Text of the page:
March 31, 2016
Every year since 2009, the Pew’s Philadelphia Research Initiative has released a State of the City report on the changing fortunes of the city. On the odd years, a big sweeping 80-page status update is issued. But 2016 is an off year so the scope of this year’s research is more limited.
Nonetheless there are several important takeaways for the discerning reader in this year’s State of the City report, which was released Thursday afternoon. Here are the five big takeaways about the future of Philadelphia from the report.
The city grew by 5,880 people last year, a 0.4 percent increase over the year before, and the ninth straight year of population growth. That’s certainly a great improvement on the previous half century of population loss, where the city bleed population to the suburbs, and the metropolitan region lost population to faster growing economies in the Southeast and the West.
But as welcome as any population growth is within that larger context, it should be noted that these additions to Philadelphia’s strength are very minor in terms of raw numbers. They are most impressive when measured against other Rust Belt central cities, like Cleveland and Pittsburgh, which have continued to shrink. But Philadelphia’s growth is substantially less impressive when compared with our rivals in the Sunbelt.
Philadelphians were gravely disappointed when Phoenix briefly surpassed our city as the fifth most populous in the nation at the end of the last decade. Our closest competitor was humbled shortly thereafter because its economy proved highly vulnerable to the depredations of the Great Recession.
But this year’s numbers seem to indicate that we should prepare to be disappointed again soon. Arizona’s Maricopa County, which includes, Phoenix grew by 77,925 people last year. That’s more than Philadelphia’s population has grown, in total, since its population began ticking upward again in 2006 (we’ve only added 76,581 in total since).
Without immigrants, Philadelphia’s population would still be in decline. It took the city a long time to start capitalizing on the change in immigration law that went into effect in 1965. As recently as 1990, more than 90 percent of city residents identified as African-American or non-Hispanic white, and much of the rest of the population was Puerto Rican.
But Pew’s State of the City report shows that 13 percent of the current Philadelphia population was born outside the United States, which is close to the national average and just a percentage point behind the District of Columbia (and well over twice the rate of still declining cities like Detroit and Cleveland).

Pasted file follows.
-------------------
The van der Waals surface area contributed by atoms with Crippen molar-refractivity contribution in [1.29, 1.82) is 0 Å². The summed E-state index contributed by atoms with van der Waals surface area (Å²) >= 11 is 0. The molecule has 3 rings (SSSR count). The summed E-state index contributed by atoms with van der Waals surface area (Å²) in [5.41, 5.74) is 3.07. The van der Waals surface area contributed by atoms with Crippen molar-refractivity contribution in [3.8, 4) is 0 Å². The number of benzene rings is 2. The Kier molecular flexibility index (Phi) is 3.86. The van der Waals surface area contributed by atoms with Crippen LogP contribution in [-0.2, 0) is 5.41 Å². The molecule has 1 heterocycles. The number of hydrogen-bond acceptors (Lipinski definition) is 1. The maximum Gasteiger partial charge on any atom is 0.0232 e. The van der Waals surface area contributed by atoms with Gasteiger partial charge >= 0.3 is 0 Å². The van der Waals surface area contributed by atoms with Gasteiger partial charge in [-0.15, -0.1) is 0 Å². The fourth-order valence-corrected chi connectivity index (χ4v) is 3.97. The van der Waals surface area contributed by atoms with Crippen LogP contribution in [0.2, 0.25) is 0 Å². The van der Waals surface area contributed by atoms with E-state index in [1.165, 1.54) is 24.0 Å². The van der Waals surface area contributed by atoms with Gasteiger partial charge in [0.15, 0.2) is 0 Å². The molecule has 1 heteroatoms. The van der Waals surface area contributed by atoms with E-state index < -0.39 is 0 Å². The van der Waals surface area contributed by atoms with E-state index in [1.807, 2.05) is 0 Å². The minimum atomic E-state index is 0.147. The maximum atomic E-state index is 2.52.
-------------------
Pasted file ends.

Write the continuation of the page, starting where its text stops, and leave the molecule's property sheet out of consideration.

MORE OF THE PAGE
The largest share of this population comes from Asian nations, primarily China, India and Vietnam. Overall, 14 percent of the city is Hispanic, 7 percent is Asian, while 23 percent of the population speaks a foreign language at home. African-Americans represent 41 percent of the city's population, and non-Hispanic whites account for 36 percent (down from 41 percent in the 2010 Census).
In recent years, immigration to the United States has slowed as the economies of developing nations improved, political opposition to immigration increased, and harsher immigration restrictions were implemented. And as the increasingly shrill anti-immigrant rhetoric from the Republican Party reaches a fever pitch in the 2016 presidential campaign, there are fears that immigrant dependent cities like Philadelphia could face trying times ahead.
“If you look at the Census numbers every year, there is still a net domestic outflow [from Philly], but a net foreign inflow and they usually balance each other out more or less,” says Larry Eichel, director of Pew’s Philadelphia Research Initiative. “Sometimes the domestic outflow is bigger than the foreign inflow and then the other factor is the natural increase from birth (which explains continued population increase in those years). … Immigration has been a huge factor in the population growth of this city, and if it were to stop that would be a big deal.”